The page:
On Friday, the Bureau of Land Management’s White River Field Office in northwest Colorado issued its final Resource Management Plan Amendment (RMPA), with a specific focus on oil and gas development. The 1.5-million-acre area that will be impacted is home to two of the largest mule deer and elk herds in North America, and this RMPA will influence how those species are managed in the face of large-scale oil and gas development. After providing significant comments on the draft plan in early 2013, sportsmen are calling the final RMPA greatly improved.
“While there are still some concerns about long-term impacts tobig game and other wildlife, the BLM has made significant improvements from the draft plan,” said Nick Payne, our Colorado field representative. “The BLM has focused on maintaining wildlife populations and public recreationopportunities, while ensuring the responsible development of oil and gas resources. The ultimate success of this plan will depend on successful implementation in the coming years.”
The BLM has committed to sustaining habitat conditions that support big game populations at levels commensurate with long-term objectives established by Colorado Parks and Wildlife. This includes growing the White River mule deer herd, which populates what was once known as the ‘mule deer factory,’ to 67,500 animals. In the 2013 draft of the plan, the BLM had proposed a reduction of up to 50% of this herd, whose population was already 30% below the Colorado Parks and Wildlife management objective.
“Northwest Colorado offers some of the finest mule deer and elk hunting anywhere, and it is imperative that this resource be sustained for current and future generations of sportsmen,” says Ed Arnett, senior scientist for the TRCP. “I’d encourage BLM offices across the West to follow the lead of the White River Field Office in committing to the state fish and wildlife agencies’ established population objectives.” Arnett shared this opinion with the Denver Post’s Bruce Finley in this April 1 story.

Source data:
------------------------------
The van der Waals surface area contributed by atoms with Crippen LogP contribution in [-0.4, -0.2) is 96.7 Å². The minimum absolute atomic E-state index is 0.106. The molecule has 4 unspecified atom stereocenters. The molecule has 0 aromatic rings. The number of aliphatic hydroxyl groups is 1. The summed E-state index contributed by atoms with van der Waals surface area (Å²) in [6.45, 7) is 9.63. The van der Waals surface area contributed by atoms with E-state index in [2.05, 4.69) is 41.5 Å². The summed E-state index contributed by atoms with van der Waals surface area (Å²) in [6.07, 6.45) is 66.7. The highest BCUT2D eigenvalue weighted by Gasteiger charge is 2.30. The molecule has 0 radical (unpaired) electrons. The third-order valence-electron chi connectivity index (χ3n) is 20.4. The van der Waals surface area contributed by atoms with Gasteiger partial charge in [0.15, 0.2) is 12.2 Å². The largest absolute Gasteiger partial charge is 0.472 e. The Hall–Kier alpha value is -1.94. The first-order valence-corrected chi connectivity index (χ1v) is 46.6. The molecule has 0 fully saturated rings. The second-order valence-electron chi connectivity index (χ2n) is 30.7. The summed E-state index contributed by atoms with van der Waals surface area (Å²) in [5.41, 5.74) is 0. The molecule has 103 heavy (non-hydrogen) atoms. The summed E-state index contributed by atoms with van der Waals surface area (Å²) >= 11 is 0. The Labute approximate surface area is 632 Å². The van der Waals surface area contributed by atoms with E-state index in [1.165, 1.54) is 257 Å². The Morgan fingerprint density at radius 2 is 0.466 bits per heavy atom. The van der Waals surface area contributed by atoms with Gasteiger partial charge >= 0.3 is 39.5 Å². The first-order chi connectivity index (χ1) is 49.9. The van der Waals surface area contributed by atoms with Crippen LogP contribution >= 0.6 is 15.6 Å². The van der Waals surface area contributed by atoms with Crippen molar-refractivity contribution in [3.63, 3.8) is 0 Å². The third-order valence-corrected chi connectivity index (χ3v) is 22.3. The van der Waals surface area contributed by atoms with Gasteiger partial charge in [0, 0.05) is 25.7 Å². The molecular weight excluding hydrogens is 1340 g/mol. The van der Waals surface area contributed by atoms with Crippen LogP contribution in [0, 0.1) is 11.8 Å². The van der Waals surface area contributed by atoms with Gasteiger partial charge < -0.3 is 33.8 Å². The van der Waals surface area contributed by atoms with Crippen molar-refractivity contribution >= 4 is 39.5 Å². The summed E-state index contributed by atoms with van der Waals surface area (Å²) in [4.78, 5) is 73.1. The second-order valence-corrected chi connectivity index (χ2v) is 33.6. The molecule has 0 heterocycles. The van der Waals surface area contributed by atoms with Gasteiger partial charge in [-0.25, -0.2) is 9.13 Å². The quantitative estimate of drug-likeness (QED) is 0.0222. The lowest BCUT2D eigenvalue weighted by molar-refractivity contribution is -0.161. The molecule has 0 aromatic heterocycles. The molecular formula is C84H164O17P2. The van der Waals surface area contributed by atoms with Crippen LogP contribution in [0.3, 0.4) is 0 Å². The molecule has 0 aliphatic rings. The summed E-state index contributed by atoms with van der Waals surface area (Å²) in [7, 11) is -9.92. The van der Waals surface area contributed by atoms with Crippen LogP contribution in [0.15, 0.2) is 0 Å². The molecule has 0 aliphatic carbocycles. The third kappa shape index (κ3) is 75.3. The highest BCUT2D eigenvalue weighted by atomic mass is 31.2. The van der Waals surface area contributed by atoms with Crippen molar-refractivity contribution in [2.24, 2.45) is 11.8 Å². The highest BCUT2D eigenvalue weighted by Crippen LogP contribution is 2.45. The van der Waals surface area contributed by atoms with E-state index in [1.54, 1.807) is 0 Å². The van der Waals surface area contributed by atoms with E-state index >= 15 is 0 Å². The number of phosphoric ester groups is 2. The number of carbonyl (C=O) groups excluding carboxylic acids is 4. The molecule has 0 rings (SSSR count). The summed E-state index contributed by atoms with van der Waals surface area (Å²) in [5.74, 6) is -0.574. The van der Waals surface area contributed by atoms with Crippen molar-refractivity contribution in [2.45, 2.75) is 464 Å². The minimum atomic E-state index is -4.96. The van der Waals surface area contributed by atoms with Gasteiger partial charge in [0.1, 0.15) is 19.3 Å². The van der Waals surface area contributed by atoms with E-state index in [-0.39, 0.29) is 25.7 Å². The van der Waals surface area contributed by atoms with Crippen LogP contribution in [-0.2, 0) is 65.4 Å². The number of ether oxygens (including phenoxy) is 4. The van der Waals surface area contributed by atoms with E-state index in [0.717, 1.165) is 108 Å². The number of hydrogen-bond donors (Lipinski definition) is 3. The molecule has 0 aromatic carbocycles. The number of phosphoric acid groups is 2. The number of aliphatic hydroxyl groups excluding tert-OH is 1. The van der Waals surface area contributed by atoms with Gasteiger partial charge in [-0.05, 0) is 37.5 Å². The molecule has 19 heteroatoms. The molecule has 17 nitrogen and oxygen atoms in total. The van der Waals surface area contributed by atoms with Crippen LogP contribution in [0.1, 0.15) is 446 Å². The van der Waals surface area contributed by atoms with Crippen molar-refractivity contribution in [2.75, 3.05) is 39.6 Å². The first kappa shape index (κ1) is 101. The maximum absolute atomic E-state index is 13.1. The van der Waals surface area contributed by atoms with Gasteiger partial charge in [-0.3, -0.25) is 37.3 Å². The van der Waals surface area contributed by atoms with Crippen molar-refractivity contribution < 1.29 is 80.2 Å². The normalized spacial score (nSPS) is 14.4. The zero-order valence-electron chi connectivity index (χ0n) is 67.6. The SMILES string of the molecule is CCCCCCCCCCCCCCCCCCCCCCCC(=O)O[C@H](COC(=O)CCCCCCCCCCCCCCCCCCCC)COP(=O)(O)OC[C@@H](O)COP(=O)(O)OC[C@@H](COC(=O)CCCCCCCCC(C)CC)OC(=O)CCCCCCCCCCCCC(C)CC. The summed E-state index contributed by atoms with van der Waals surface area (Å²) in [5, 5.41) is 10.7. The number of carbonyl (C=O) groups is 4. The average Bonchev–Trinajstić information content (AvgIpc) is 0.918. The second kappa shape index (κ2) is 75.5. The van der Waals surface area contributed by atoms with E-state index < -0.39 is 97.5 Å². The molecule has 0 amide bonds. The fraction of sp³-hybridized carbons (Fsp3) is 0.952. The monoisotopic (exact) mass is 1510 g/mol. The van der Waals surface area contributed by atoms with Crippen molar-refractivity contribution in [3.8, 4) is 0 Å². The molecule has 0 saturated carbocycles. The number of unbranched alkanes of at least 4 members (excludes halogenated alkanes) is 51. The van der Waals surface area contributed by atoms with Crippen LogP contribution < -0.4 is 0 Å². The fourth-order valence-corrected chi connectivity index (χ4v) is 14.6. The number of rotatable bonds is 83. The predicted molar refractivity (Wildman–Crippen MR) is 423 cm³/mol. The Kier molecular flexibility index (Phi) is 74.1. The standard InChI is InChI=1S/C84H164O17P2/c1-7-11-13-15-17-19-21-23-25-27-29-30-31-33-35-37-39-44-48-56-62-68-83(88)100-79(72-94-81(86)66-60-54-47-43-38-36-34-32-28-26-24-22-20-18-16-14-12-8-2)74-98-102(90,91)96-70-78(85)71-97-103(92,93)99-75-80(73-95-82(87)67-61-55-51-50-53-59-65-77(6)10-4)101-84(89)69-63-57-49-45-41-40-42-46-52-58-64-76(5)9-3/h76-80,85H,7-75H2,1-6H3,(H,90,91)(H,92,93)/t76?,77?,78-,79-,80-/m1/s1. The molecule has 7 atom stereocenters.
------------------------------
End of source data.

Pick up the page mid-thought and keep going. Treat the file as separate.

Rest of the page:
The BLM will also be instituting a master leasing plan for more than 422,000 acres of BLM land surrounding Dinosaur National Monument in the northwest part of the field office. Development within that area will be introduced in stages to help minimize negative effects of development on wildlife and other resources. “Master Leasing Plans are an important component of responsible energy development,” says John Ellenberger, a retired Colorado Parks and Wildlife big game manager. “I was involved with establishing game management units in quality elk hunting areas, and I’m thankful that the BLM has adequately planned to give this important wildlife habitat ample consideration.”
Within the White River RMPA, the BLM is applying measures to conserve about 167,000 acres of “generally intact and undeveloped backcountry,” which provide “high quality recreational settings, habitats, and primitive-type recreational opportunities.” This includes big game habitat and access to quality hunting opportunities in four Colorado Game Management Units that host thousands of hunters each year. “I appreciate the fact that the Bureau of Land Management has taken steps to maintain traditional land uses,” says Larry Amos, owner of Winterhawk Outfitters in Collbran and a volunteer with Colorado Backcountry Hunters & Anglers. “This plan will ensure that hunting, fishing, and outfitting can remain viable in Colorado, by conserving some of our most spectacular lands and wildlife habitat and keeping it intact.”
A local coalition of 32 sporting organizations and businesses was involved in this planning process, and sportsmen across the West are prepared to stay involved as the plans are implemented. “The BLM has taken positive steps to conserve intact backcountry lands with high quality wildlife habitat and hunting opportunities, and as a business owner whose bottom line depends on public lands hunting and fishing, I appreciate that,” said Kevin Timm, owner of Seek Outside, a Grand Junction-based outdoor gear manufacturer that sells products directly to sportsmen. “The stage is now set for sportsmen to engage in the forthcoming full RMP revision. It’s what we need to do to ensure that intact and undeveloped lands are responsibly managed as backcountry conservation areas.”
Read the final EIS here. Protests may be filed through April 27, 2015.